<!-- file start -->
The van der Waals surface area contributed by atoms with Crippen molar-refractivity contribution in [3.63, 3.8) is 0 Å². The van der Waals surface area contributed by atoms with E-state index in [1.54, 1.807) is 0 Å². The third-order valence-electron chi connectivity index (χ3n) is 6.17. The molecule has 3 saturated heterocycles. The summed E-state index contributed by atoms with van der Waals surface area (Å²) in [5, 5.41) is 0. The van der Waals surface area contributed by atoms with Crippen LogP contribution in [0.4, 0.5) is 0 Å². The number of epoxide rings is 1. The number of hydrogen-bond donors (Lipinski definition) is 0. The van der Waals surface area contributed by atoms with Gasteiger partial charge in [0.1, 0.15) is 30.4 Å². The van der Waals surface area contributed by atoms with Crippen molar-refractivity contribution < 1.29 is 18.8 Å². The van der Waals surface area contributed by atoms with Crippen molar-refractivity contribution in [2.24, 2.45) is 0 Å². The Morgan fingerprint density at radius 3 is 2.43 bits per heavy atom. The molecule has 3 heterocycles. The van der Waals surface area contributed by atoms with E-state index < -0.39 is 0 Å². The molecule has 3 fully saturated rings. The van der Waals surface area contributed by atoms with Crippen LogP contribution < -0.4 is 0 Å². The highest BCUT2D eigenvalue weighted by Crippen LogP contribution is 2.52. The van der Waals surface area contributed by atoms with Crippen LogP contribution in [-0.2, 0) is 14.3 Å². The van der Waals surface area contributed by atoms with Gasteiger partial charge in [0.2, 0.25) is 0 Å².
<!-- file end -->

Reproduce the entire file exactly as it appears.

The van der Waals surface area contributed by atoms with Crippen molar-refractivity contribution in [3.63, 3.8) is 0 Å². The van der Waals surface area contributed by atoms with E-state index in [1.54, 1.807) is 0 Å². The third-order valence-electron chi connectivity index (χ3n) is 6.17. The molecule has 3 saturated heterocycles. The summed E-state index contributed by atoms with van der Waals surface area (Å²) in [5, 5.41) is 0. The van der Waals surface area contributed by atoms with Crippen LogP contribution in [0.4, 0.5) is 0 Å². The number of epoxide rings is 1. The number of hydrogen-bond donors (Lipinski definition) is 0. The van der Waals surface area contributed by atoms with Gasteiger partial charge in [0.1, 0.15) is 30.4 Å². The van der Waals surface area contributed by atoms with Crippen molar-refractivity contribution < 1.29 is 18.8 Å². The van der Waals surface area contributed by atoms with Crippen molar-refractivity contribution in [2.24, 2.45) is 0 Å². The Morgan fingerprint density at radius 3 is 2.43 bits per heavy atom. The molecule has 3 heterocycles. The van der Waals surface area contributed by atoms with E-state index < -0.39 is 0 Å². The molecule has 3 fully saturated rings. The van der Waals surface area contributed by atoms with Crippen LogP contribution < -0.4 is 0 Å². The highest BCUT2D eigenvalue weighted by Crippen LogP contribution is 2.52. The van der Waals surface area contributed by atoms with Crippen LogP contribution in [-0.2, 0) is 14.3 Å². The van der Waals surface area contributed by atoms with Gasteiger partial charge in [0.2, 0.25) is 0 Å².